It’s not just the cost of food imports. It’s the cost of growing food.
Much of food production globally relies on fossil fuels for the production of fertilizer and the maintenance of mechanized machinery like tractors. Even if a country grows its own food and doesn’t import wheat from Ukraine or Russia, its capacity to feed its own population is being hit hard by rising energy costs.
All of this should focus anger on Russia, not only for the suffering imposed on Ukrainians but the hardships everyone around the world is experiencing because of the surge in prices. If sanctions can speed the end of the conflict—by disrupting Russia’s war effort—it is in the economic self-interest of virtually all countries to support them.
Avoiding World War Three
Few people outside the Kremlin want to see the war in Ukraine continue. And no one wants peace more than the Ukrainian people who continue to suffer from Russian attacks.
But there is a misconception that the Ukrainians are refusing to compromise, and that’s why the war continues.
Russia attacked Ukraine for no defensible reason. Ukraine, despite its military disadvantages, has fought back, achieving something of a stalemate. President Volodymyr Zelensky has offered support for various compromises, including neutrality.
But it is Vladimir Putin who refuses to end this war. Stymied in his attempts to seize Kyiv and other major cities, he has redirected his army to the east and the south in order to capture enough territory to demonstrate that his invasion was not in vain.
Ukraine could, in theory, cede this territory to the Russian military. That would be a bitter pill to swallow but the formula “land for peace” has sometimes worked in other places and times.
But territorial concessions wouldn’t guarantee an end to the war. Putin has declared that his goal is to “de-Nazify” Ukraine and unify the territories into the Russkie Mir (Russian world). Successful in incorporating the Donbas into Russian territory, he could refocus his attention on his initial plan to seize Kyiv.
Meanwhile, the seizure of territory has been a prelude to even worse scenarios. In a horrible echo of the internal deportations of the Stalinist era that targeted Poles, Tatars, and others, tens of thousands of Ukrainians have already been forcibly relocated within Russia, with as many as 100,000 slated for areas as far away as Siberia and the Arctic Circle. Putin’s allies have even suggested sending all Ukrainians to concentration camps to reeducate them so as to ensure loyalty to their new Russian overlords.
So, Ukrainians are fighting for their lives. Europe and the United States are supplying them with weapons to defend themselves, but they have been careful to do so in a way that does not bring NATO forces into direct conflict with the Russian military. The purpose of the arms transfers is precisely to prevent escalation and the widening of the war to areas outside of Ukraine.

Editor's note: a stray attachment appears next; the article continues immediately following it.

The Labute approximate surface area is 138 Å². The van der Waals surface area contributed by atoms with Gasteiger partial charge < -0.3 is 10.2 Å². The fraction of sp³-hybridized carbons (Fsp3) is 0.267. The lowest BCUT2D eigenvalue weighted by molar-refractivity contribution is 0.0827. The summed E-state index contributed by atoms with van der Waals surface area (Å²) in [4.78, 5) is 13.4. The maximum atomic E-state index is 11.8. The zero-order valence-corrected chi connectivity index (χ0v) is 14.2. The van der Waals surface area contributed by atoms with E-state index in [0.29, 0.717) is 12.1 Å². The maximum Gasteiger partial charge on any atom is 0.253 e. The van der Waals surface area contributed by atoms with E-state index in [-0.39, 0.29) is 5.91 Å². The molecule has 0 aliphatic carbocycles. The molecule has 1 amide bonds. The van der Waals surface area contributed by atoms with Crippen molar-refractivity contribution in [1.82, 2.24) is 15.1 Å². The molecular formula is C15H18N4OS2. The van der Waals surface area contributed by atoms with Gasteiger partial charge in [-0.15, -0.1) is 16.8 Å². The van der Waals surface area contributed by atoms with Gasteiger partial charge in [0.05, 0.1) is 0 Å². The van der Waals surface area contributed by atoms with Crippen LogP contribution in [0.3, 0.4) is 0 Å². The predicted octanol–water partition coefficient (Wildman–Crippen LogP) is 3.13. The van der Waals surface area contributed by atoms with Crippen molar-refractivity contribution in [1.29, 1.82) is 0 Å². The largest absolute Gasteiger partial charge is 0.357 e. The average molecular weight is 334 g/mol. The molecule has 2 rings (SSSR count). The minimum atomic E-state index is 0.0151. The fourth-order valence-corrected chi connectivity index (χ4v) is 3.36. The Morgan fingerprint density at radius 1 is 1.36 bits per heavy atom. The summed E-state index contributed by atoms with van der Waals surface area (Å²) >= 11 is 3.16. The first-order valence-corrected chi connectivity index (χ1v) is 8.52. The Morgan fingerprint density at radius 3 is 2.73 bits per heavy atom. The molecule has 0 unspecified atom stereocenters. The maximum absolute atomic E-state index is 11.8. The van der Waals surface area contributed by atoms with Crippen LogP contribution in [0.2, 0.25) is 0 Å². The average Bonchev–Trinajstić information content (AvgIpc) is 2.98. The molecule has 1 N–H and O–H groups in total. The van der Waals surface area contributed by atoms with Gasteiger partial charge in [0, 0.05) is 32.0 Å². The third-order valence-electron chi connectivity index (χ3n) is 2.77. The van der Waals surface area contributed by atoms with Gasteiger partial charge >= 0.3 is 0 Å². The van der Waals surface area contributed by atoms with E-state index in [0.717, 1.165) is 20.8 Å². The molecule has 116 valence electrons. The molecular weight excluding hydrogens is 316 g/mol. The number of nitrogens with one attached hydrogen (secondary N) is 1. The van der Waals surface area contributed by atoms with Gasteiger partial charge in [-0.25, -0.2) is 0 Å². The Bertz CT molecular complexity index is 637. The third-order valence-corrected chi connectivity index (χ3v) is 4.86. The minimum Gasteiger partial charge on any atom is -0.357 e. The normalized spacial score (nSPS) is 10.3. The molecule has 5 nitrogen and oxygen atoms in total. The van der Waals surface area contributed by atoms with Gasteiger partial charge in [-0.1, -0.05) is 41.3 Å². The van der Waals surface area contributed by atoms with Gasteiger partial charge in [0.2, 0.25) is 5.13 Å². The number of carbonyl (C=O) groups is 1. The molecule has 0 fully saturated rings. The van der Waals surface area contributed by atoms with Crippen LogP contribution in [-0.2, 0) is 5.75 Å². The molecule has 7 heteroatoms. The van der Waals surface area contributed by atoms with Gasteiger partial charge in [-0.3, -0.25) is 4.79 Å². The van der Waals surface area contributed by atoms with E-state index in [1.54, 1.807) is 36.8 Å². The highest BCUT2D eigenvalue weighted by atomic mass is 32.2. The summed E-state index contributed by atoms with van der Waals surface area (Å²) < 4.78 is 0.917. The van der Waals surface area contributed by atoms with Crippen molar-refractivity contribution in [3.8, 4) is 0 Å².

I don’t subscribe to the idea that Russia is hell-bent on pushing north into the Baltics or west into Poland or Hungary. I don’t believe that stopping Russia in Ukraine is tantamount to halting the Ottoman armies outside the gates of Vienna in 1683.
But I also don’t believe that an arms embargo will end the current conflict. It will only end the lives of many, many Ukrainians—just as an arms embargo was essentially a death’s sentence for many Bosnians during the mid-1990s. I mistakenly supported an arms embargo during the Yugoslav wars, thinking that sending in weapons was comparable to adding fuel to a fire. The embargo did not help bring that conflict to an end (rather, it was the additional arms that enabled Croatia in 1995 to overcome Serbian military units in both Croatia and Bosnia).
During the Cold War, it was an unspoken agreement between Washington and Moscow—after the Cuban Missile Crisis—that proxy wars in the Third World would not carry with them the risk of nuclear confrontation. The war in Ukraine is different in that Russia is directly involved. But as long as NATO does not provide boots on the ground or planes in the air the two superpowers should agree (off-the-record, if necessary) to observe a similar protocol. A return to nuclear arms control negotiations should be part of any deal to end the war in Ukraine.
It would be absurd to expect the Global South to care about Ukraine the same way that Europe does. The very future of European security is at risk, and Ukrainian refugees are flooding Poland and Germany, not South Africa and Brazil.
But the war in Ukraine nevertheless has global implications that should make everyone care about its trajectory. All countries should be concerned that Russia’s disregard for Ukrainian sovereignty will serve as a precedent for other powerful countries eyeing the territory of their neighbors. All countries should be concerned about the sharp increases in commodity prices and the threat to food security. And all countries should be very worried about how the war has revealed (once again) a deadly reliance on fossil fuels.
Yes, the Global North is hypocritical. But that should be a call to arms, not a retreat into a fearful, cynical, and ultimately dangerous neutrality.
John Feffer is the director of Foreign Policy In Focus. His latest book is Right Across the World: The Global Networking of the Far-Right and the Left Response.